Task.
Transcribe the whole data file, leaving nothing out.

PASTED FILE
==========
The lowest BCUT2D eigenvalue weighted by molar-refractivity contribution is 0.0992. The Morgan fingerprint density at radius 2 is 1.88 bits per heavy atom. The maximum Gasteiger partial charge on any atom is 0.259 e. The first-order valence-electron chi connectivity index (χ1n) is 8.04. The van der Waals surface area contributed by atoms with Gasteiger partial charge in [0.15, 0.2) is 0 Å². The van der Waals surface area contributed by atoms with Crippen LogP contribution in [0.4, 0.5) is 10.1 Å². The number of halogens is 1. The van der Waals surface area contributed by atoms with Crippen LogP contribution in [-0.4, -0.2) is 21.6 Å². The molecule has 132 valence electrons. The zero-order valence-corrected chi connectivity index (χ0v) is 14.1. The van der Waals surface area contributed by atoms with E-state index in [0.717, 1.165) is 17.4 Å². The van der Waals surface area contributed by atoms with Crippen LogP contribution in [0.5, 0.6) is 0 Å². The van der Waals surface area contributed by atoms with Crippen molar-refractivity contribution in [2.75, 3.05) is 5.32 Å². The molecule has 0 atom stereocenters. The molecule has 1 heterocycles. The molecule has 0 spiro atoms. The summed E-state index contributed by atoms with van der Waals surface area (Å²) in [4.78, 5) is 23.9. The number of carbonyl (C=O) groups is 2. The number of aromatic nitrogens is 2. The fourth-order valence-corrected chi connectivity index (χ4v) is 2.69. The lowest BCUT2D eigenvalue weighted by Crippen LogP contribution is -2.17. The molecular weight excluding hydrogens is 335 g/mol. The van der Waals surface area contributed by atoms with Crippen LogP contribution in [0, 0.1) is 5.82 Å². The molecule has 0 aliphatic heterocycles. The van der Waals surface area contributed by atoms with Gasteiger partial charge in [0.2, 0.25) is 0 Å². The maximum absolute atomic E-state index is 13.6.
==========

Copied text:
The lowest BCUT2D eigenvalue weighted by molar-refractivity contribution is 0.0992. The Morgan fingerprint density at radius 2 is 1.88 bits per heavy atom. The maximum Gasteiger partial charge on any atom is 0.259 e. The first-order valence-electron chi connectivity index (χ1n) is 8.04. The van der Waals surface area contributed by atoms with Gasteiger partial charge in [0.15, 0.2) is 0 Å². The van der Waals surface area contributed by atoms with Crippen LogP contribution in [0.4, 0.5) is 10.1 Å². The number of halogens is 1. The van der Waals surface area contributed by atoms with Crippen LogP contribution in [-0.4, -0.2) is 21.6 Å². The molecule has 132 valence electrons. The zero-order valence-corrected chi connectivity index (χ0v) is 14.1. The van der Waals surface area contributed by atoms with E-state index in [0.717, 1.165) is 17.4 Å². The van der Waals surface area contributed by atoms with Crippen LogP contribution in [0.5, 0.6) is 0 Å². The van der Waals surface area contributed by atoms with Crippen molar-refractivity contribution in [2.75, 3.05) is 5.32 Å². The molecule has 0 atom stereocenters. The molecule has 1 heterocycles. The molecule has 0 spiro atoms. The summed E-state index contributed by atoms with van der Waals surface area (Å²) in [4.78, 5) is 23.9. The number of carbonyl (C=O) groups is 2. The number of aromatic nitrogens is 2. The fourth-order valence-corrected chi connectivity index (χ4v) is 2.69. The lowest BCUT2D eigenvalue weighted by Crippen LogP contribution is -2.17. The molecular weight excluding hydrogens is 335 g/mol. The van der Waals surface area contributed by atoms with Crippen LogP contribution in [0, 0.1) is 5.82 Å². The molecule has 0 aliphatic heterocycles. The van der Waals surface area contributed by atoms with Gasteiger partial charge in [0.2, 0.25) is 0 Å². The maximum absolute atomic E-state index is 13.6.